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Stop Blaming B.C. Teachers

The saddest part to me is how much of the public buy into the "lazy, greedy" teacher persona that our government portrays in an effort to justify its constant underfunding of our public schools.
FIickr: BC Gov

As a parent whose son has started his second year of school, I'll admit I was out of touch with our public education system until last year. My last experience was over 10 years ago when I was still in high school and let's face it, as a teenager I wasn't fully engaged in the inner workings of the system at that time either.

But things were different then; our schools were better funded, our classes had more than enough resources and materials, our classes were smaller, the children who needed help had it full time and the teaching profession in general was a respected one.

In just over 10 years our schools' funding has drastically been cut, with parents and teachers now funding from their pockets to keep the system somewhat propped up. Classes have limited and out of date resources. Classes are overflowing and your average class now has multiple children that require extra help but receive none, leaving it to one teacher to try to balance all of their students' needs. And then there's our government's constant attacking and condescending attitude towards teachers in general.

The saddest part to me is how much of the public buy into the "lazy, greedy" teacher persona that our government portrays in an effort to justify its constant underfunding of our public schools.

Teachers are not the enemy, they never have been. Sure, as with any profession, there are a few bad ones out there but generally, people get into this career because they are passionate about teaching and want to pass their knowledge onto the next generation.

Teachers attend at the very least four years of university (although most have six-plus years), and I can't think of anther profession that requires that level of education and dedication yet is constantly criticized and scrutinized for their salary -- especially in B.C. where we have some of the lowest paid teachers in Canada.

Ironically the same government officials who often perpetrate the criticism make a way higher salary, receive better benefits, do way less work and have nowhere the education that a teacher in B.C. has.

Doctors, dentists and lawyers all have around the same education levels as teachers. These other professions can all basically pick and choose their clients and determine their own workload. They see one person at a time and get one-on-one time with each client. Teachers on the other hand, have to balance and teach 30 or more students, all with different needs and learning styles all at one time.

Lawyers are similar in the sense that they often take their work home and work a lot of outside hours; however unlike teachers they can often bill someone for that time. Also, despite my best efforts, I cannot come up with any other profession where employees spend money out of their pocket on resources and supplies without some kind of reimbursement like teachers do.

These are people who went to university for four to six or more years (and most have the students loan debt to prove it). They work long hard hours. They volunteer their own time for sports teams, Christmas concerts and other after school activities. They take money out of their own pocket to buy supplies for their classrooms.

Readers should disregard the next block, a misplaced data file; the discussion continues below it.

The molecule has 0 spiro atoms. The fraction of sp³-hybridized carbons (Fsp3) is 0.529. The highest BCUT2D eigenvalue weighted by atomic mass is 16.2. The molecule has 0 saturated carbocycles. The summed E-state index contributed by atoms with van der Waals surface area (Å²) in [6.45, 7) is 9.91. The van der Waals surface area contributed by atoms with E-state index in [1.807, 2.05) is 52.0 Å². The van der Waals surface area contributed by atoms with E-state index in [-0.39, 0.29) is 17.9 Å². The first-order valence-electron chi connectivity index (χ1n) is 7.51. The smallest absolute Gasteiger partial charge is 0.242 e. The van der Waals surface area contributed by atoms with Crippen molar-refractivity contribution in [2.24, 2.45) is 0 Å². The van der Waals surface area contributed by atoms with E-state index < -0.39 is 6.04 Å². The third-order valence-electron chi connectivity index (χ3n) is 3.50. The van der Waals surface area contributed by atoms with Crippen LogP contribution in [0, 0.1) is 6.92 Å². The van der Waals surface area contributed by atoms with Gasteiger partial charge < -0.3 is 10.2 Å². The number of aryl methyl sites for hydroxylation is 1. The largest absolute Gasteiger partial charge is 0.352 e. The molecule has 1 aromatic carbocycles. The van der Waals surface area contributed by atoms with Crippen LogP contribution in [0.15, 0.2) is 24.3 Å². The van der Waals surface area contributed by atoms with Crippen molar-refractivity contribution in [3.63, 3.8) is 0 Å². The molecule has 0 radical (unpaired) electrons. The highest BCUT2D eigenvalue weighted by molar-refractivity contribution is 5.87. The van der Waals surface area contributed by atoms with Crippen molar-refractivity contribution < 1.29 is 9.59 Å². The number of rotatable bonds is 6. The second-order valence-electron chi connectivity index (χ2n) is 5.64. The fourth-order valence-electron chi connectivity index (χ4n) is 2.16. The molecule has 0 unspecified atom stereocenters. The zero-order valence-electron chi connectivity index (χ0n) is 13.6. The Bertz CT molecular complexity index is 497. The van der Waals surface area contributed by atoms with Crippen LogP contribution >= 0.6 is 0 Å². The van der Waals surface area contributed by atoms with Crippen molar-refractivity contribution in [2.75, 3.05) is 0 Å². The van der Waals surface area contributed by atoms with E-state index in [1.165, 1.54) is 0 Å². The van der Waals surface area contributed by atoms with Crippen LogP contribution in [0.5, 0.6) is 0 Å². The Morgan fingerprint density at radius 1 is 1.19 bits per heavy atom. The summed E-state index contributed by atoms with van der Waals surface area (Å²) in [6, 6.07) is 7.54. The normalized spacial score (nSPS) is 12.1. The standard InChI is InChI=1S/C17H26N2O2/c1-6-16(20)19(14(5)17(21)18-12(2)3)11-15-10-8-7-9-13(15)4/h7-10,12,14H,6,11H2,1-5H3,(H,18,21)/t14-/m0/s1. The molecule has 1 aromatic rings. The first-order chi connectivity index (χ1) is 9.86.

There are many cases of teachers bringing in food every day for the students they know aren't getting enough otherwise. These are the people who we entrust with the very future of this province. What part of this sounds greedy?

Our children spend around 30 hours a week with their teacher, who not only teach them but inspires them and has a big part in moulding and shaping what their interests and passions in life could be.

I can trace my passion for writing to my high school English teacher Mr. Mac who saw a talent in me that I couldn't see, and pushed me to accomplish more with my writing. My art teacher Mr. Sulley was amazing and inspired many of my artistic passions that I still carry and use to this day. My social studies teacher Mr. Hornett was a huge reason I became interested in political issues and awareness even before I was old enough to vote.

These teachers all had a huge influence on who I have become and I cant help but wonder if I was a student today in these overcrowded underfunded classrooms, would these teachers have the resources and time to inspire me as they did back then? Or would I simply fall through the cracks like so many students today?

Teachers are not the enemy. They are doing the best they can with the overcrowded and underfunded system they are stuck in. If you want to blame someone for your child not getting the support they need, or for the out-of-date resources, broken down playgrounds, loss of field trips, programs or extracurricular activities, overcrowded unmanageable classroom conditions, never-ending school supply lists, or increase in Pro-D days and lengthening of spring break, look no further than our provincial government whose incisive cuts have forced boards to cut every "extra" component of our public schools leaving them with nothing more than barebones.

It's time to stop blaming the teachers. It's time to stop buying into this government's anti-teacher propaganda and start realizing that if we don't fight with our teachers to get the resources, funding and classroom support they need, the ones who are really losing in the long run is our children.

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